Fiber Optics Make Repair Techs Lonely
How often have you discussed new and better technology applications with your customers only to have them cringe at the thought of new performance problems? One technology area that you can promise just the opposite is fiber-optic cabling. In fact, I would go as far as to tell them they might even find this technology boring.
Do you remember the Maytag commercial about that famous washing machine repairman who hardly ever had a repair call and sat around the service office waiting for the phone to ring? Well this could very well be the life of someone who has to service a fiber optic-based system. Typical security and CCTV system troubles caused by lightning, induced noise and ground loops are now a thing of the past.
However, to get a fiber optics-connected system up and running one has to have a good understanding of the types of fiber-optic cabling and connectivity. Once this is mastered, you too can have a virtually trouble-free system. This should be a major selling point with your customers and prospects.
Get Your Hands on Training, Tools
First, we should all have a good basic understanding of fiber-optic fundamentals.
There are a couple of sources I can recommend. One is the Corning Cable Systems Web site (www.corningcablesystems.com). Corning is the primary manufacturer of the glass fiber used in fiber-optic systems. Make sure to check out the industry and organization links at this company’s site for more fiber-optic tech info.
Another good read is the Fiber Optic Design Guide from International Fiber Systems Inc. (www.ifs.com). Make sure to contact the company for a copy.
Fiber installation and test equipment is now more user-friendly and cost-effective than ever. In the past, it took a small fortune for a contractor to get into installing, testing and servicing fiber optics. While any initial equipment outlay can still cost around $1,000, the investment will be returned in the integrator’s new high-tech specialty and services to customers.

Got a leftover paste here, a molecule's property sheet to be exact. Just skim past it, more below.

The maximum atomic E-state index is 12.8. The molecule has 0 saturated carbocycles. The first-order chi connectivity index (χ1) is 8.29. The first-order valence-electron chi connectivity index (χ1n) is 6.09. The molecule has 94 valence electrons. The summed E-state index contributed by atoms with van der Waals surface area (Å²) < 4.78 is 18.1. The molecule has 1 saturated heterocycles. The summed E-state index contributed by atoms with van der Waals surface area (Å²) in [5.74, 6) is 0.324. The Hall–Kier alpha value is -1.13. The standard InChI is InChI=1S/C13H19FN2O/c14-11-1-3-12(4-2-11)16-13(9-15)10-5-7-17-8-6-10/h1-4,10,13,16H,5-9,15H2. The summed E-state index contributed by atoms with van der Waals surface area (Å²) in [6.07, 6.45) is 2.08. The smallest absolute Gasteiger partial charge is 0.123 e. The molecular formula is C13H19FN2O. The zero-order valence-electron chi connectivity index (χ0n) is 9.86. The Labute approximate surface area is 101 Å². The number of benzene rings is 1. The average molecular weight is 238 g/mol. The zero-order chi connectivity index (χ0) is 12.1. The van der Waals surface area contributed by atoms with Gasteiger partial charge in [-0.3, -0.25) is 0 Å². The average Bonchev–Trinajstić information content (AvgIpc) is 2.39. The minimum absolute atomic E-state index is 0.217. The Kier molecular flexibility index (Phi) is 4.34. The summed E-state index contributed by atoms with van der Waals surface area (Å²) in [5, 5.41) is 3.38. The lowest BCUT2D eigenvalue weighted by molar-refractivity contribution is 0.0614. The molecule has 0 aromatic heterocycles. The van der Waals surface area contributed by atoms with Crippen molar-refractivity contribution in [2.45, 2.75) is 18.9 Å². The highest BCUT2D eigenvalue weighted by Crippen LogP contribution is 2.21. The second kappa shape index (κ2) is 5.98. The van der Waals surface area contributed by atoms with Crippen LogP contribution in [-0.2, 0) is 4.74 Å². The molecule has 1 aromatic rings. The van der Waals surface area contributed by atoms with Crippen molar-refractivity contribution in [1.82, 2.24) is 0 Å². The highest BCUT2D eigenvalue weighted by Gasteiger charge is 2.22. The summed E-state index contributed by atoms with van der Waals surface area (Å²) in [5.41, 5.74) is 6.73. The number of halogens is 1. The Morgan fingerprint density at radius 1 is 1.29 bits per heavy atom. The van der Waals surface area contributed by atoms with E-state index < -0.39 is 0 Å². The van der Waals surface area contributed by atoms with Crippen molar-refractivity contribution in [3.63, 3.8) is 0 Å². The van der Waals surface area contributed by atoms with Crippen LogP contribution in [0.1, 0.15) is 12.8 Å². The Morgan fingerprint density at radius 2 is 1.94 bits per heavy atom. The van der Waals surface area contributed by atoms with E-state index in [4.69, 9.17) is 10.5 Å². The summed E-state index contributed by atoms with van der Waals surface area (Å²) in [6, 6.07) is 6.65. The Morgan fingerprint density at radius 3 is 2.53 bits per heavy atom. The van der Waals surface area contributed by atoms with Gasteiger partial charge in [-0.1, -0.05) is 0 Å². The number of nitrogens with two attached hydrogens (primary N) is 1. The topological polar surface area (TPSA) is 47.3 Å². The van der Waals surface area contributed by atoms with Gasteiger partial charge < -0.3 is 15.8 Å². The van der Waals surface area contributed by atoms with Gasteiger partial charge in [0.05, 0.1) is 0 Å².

With fiber connection inspection tools now running less than $200 and electronic fiber inspection camera scopes less than $400, basic reliable “starter” equipment is within the reach of even the smallest contractor.
Additionally, it is very important for the serious fiber-optics installer to get some good training. This should include hands-on, classroom training in order to get the feel for how to make a professional fiber connection. I would not only check fiber equipment manufacturers, but organizations such as the Building Industry Consulting Service Int’l (BICSI) and National Burglar and Fire Alarm Association (NBFAA) for regional training sessions. Some of the links above in this article can offer good sources for training as well.
Figuring Path Loss, Power Budget
If you are going to be responsible for planning and/or proposing a system that will communicate over fiber, you will need to do some basic calculations such as optical path loss and power budget calculations.
Since you are dealing with light transmission, optical path loss can be from optical connectors, splices/connectors, patch panels and fiber attenuation at a particular wavelength (see diagram on page 24 of May issue). Loss is measured in decibels (dBs) and is additive with respect to any of the above components.
Fiber cable loss is measured in dB per kilometer (dB/Km) at the wavelength of the transmitter. For example, a fiber cable path that has a 3dB cable attenuation loss, a 0.6dB splice attenuation loss and a 3dB patch panel attenuation loss would have an optical path loss of 6.6dB.